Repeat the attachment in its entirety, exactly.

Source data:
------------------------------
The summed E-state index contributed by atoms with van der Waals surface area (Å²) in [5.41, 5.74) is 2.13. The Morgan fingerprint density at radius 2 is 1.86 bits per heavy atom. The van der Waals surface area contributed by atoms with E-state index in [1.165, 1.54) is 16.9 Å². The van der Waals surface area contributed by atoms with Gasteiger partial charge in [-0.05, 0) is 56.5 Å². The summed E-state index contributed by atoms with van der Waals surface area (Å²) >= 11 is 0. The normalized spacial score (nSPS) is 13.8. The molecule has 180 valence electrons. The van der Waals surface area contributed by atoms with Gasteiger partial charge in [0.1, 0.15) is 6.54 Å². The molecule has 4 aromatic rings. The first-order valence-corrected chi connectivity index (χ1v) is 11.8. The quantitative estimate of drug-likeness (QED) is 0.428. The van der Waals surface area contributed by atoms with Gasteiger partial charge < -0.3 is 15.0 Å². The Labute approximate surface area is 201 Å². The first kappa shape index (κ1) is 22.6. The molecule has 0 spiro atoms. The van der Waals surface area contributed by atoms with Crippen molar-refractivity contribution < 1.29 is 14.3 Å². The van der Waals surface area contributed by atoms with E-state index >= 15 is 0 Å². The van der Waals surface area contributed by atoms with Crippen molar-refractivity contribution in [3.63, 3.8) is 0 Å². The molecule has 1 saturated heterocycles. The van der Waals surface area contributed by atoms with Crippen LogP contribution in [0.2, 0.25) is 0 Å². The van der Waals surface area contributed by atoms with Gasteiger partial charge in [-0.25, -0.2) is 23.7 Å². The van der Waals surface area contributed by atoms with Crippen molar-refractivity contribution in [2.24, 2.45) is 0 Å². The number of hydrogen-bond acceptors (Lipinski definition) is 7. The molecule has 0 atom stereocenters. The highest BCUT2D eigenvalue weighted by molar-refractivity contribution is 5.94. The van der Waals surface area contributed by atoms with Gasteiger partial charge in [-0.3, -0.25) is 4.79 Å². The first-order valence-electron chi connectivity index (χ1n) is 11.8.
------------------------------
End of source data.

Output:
The summed E-state index contributed by atoms with van der Waals surface area (Å²) in [5.41, 5.74) is 2.13. The Morgan fingerprint density at radius 2 is 1.86 bits per heavy atom. The van der Waals surface area contributed by atoms with E-state index in [1.165, 1.54) is 16.9 Å². The van der Waals surface area contributed by atoms with Gasteiger partial charge in [-0.05, 0) is 56.5 Å². The summed E-state index contributed by atoms with van der Waals surface area (Å²) >= 11 is 0. The normalized spacial score (nSPS) is 13.8. The molecule has 180 valence electrons. The van der Waals surface area contributed by atoms with Gasteiger partial charge in [0.1, 0.15) is 6.54 Å². The molecule has 4 aromatic rings. The first-order valence-corrected chi connectivity index (χ1v) is 11.8. The quantitative estimate of drug-likeness (QED) is 0.428. The van der Waals surface area contributed by atoms with Gasteiger partial charge < -0.3 is 15.0 Å². The Labute approximate surface area is 201 Å². The first kappa shape index (κ1) is 22.6. The molecule has 0 spiro atoms. The van der Waals surface area contributed by atoms with Crippen molar-refractivity contribution < 1.29 is 14.3 Å². The van der Waals surface area contributed by atoms with E-state index >= 15 is 0 Å². The van der Waals surface area contributed by atoms with Crippen molar-refractivity contribution in [3.63, 3.8) is 0 Å². The molecule has 1 saturated heterocycles. The van der Waals surface area contributed by atoms with Crippen LogP contribution in [0.2, 0.25) is 0 Å². The van der Waals surface area contributed by atoms with Gasteiger partial charge in [-0.25, -0.2) is 23.7 Å². The van der Waals surface area contributed by atoms with Crippen molar-refractivity contribution in [2.24, 2.45) is 0 Å². The number of hydrogen-bond acceptors (Lipinski definition) is 7. The molecule has 0 atom stereocenters. The highest BCUT2D eigenvalue weighted by molar-refractivity contribution is 5.94. The van der Waals surface area contributed by atoms with Gasteiger partial charge in [-0.3, -0.25) is 4.79 Å². The first-order valence-electron chi connectivity index (χ1n) is 11.8.